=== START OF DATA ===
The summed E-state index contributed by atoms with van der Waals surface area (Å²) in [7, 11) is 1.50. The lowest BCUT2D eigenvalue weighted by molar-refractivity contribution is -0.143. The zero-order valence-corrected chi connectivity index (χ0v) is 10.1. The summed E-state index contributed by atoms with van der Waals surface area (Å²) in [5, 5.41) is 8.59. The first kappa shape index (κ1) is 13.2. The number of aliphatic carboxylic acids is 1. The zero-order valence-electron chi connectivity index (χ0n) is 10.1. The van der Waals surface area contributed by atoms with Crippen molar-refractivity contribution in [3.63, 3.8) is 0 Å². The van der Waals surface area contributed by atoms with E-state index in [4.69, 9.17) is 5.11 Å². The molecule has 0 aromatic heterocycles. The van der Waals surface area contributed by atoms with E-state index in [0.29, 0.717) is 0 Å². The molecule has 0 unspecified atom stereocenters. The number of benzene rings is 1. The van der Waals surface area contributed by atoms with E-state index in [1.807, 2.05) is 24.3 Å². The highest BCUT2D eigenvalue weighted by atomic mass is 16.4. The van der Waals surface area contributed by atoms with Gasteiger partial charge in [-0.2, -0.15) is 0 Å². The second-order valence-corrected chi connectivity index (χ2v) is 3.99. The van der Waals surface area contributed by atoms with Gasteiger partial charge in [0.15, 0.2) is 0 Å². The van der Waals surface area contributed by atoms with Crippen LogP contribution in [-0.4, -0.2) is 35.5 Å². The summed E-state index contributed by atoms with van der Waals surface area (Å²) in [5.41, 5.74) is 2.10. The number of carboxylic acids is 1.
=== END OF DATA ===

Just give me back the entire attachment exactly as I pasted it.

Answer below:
The summed E-state index contributed by atoms with van der Waals surface area (Å²) in [7, 11) is 1.50. The lowest BCUT2D eigenvalue weighted by molar-refractivity contribution is -0.143. The zero-order valence-corrected chi connectivity index (χ0v) is 10.1. The summed E-state index contributed by atoms with van der Waals surface area (Å²) in [5, 5.41) is 8.59. The first kappa shape index (κ1) is 13.2. The number of aliphatic carboxylic acids is 1. The zero-order valence-electron chi connectivity index (χ0n) is 10.1. The van der Waals surface area contributed by atoms with Crippen molar-refractivity contribution in [3.63, 3.8) is 0 Å². The van der Waals surface area contributed by atoms with E-state index in [4.69, 9.17) is 5.11 Å². The molecule has 0 aromatic heterocycles. The van der Waals surface area contributed by atoms with E-state index in [0.29, 0.717) is 0 Å². The molecule has 0 unspecified atom stereocenters. The number of benzene rings is 1. The van der Waals surface area contributed by atoms with E-state index in [1.807, 2.05) is 24.3 Å². The highest BCUT2D eigenvalue weighted by atomic mass is 16.4. The van der Waals surface area contributed by atoms with Gasteiger partial charge in [-0.2, -0.15) is 0 Å². The second-order valence-corrected chi connectivity index (χ2v) is 3.99. The van der Waals surface area contributed by atoms with Gasteiger partial charge in [0.15, 0.2) is 0 Å². The van der Waals surface area contributed by atoms with Crippen LogP contribution in [-0.4, -0.2) is 35.5 Å². The summed E-state index contributed by atoms with van der Waals surface area (Å²) in [5.41, 5.74) is 2.10. The number of carboxylic acids is 1.